I recently discovered bullet journaling which takes notebook and pen one step further. This is a powerful way to keep to-do lists, ideas and notes in one place. It’s based on indexing ideas (or ‘collections’) so you can easily refer to them. Create an index at the front of a notebook and note a new page there each time you create a collection in your notebook. I use mine to keep track of my daily to-do lists, scheduled appointments, personal and business goals, blog post ideas and motivational quotes. Check out Bullet Journal to see how to get started.
6. Mind mapping for graphically representing ideas
Coming up with new ideas for a complex topic or sifting through previously generated concepts can be tough. As per my previous point, I tend to have a lot of ideas vying for attention in my stack of notebooks but how to put these to work in a coherent way? Or how to unscramble and make sense of complicated ideas? This is when something like mind mapping comes into its own. Mind maps give a visual representation of linked topics and are easy to use.
When write about something new, I grab a pen and one of my notebooks and note the main point in the centre of the page. Then I draw lines outwards to key ideas around the main topic – these can be keywords or short sentences. Once done, I organise my thoughts further by continuing to add sub categories or ideas. Mind maps are brilliant for getting all your ideas and thoughts down quickly. As you note one idea, you may have another related one. Ideas may be inter-linked by lines, or highlighted as key points. This system is good for coming up with an outline for a report, story or to generate topics for further investigation.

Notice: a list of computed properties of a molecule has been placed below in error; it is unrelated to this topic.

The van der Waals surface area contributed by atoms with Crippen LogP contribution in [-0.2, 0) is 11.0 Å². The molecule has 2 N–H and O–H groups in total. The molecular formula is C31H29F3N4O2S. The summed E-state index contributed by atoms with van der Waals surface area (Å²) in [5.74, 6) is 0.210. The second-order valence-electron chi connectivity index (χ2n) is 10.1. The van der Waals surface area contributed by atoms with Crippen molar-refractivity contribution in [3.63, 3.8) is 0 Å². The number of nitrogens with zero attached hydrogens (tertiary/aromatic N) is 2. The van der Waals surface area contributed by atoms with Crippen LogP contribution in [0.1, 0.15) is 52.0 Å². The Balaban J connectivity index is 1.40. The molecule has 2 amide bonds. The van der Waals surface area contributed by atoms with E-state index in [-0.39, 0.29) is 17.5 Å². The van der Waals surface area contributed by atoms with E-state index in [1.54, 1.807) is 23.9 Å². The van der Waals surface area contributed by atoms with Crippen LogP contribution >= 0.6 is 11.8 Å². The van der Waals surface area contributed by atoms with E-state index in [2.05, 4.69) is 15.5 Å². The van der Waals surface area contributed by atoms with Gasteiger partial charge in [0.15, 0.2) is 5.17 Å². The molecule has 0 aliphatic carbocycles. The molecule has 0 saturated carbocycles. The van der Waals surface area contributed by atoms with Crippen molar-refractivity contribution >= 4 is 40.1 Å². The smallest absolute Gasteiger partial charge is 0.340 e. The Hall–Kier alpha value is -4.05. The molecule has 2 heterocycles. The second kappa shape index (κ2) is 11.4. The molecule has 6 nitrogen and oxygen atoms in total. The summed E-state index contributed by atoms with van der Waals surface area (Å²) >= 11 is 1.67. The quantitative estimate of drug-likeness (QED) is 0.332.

There are so many mind map apps available, all brilliant for unscrambling a big topic and easily transferrable to your Evernote system. I’ve used Coggle and have heard good things about Mindnode too (though that one isn’t free).
7. Writer tools to minimise distraction
A stumbling block for many writers – getting distracted as they write. Emails pinging into the inbox, social media messages popping up, or the lure of the latest gossip on that celebrity site. All far more interesting that what you’re writing. You could switch off all devices and pick up your pen and a notebook but for those wanting to use technology as they go, here are some good writing tools to nip distraction in the bud.
Cold Turkey: Allows you to block applications or websites and promises to improve your focus and boost productivity.
750words: A lovely tool to get you into the habit of writing three-pages a day. It gives you points as you go to keep you motivated in your writing habit and it teaches you how you write by showing you how quickly you write and how often you get distracted.
8. Manage your time
Alongside getting your thoughts organised, you need to manage your time. I struggle with productivity and get distracted by social media. Now I find the best way to manage my time is to break it down into chunks. I have a monthly, weekly and daily schedule, all noted in my bullet journal. For the month ahead I note down things I need to get done, then create relevant bullet points in my weekly and daily lists.
One of my weekly tasks for example is to write two posts for my parenting blog. I set out blocks of time when I know I’ll be at my most productive for writing – usually the first hour of my day and set that time aside to just write. It won’t be the finished product, but getting something down onto paper is vital. The editing and posting comes later.
A timer is a good addition to your writer tools kit and lets you manage your blocks of time more efficiently. The Pomodoro Technique is very well-known. It’s based on working for 25-minutes then taking a break. This may not work for everyone. Take a look at Marinara Timer inspired by the Pomodoro Technique. This is a customisable timer, simply set the timer and away you go. If you like the old tomato style, try Tomato Timer. I set my timer for 15-minutes twice in my working day for checking social media.
9. Tracking your time
Want to see what you’re actually doing during your time? Toggl offers a free version of its software. It lets you track how long it takes to perform tasks such as research, writing editing. A great tool if you are writing for clients and need to see how much time you’re spending on their project.
Combining several of these free writer tools will boost your productivity and give you the valuable time you need to get your writing done.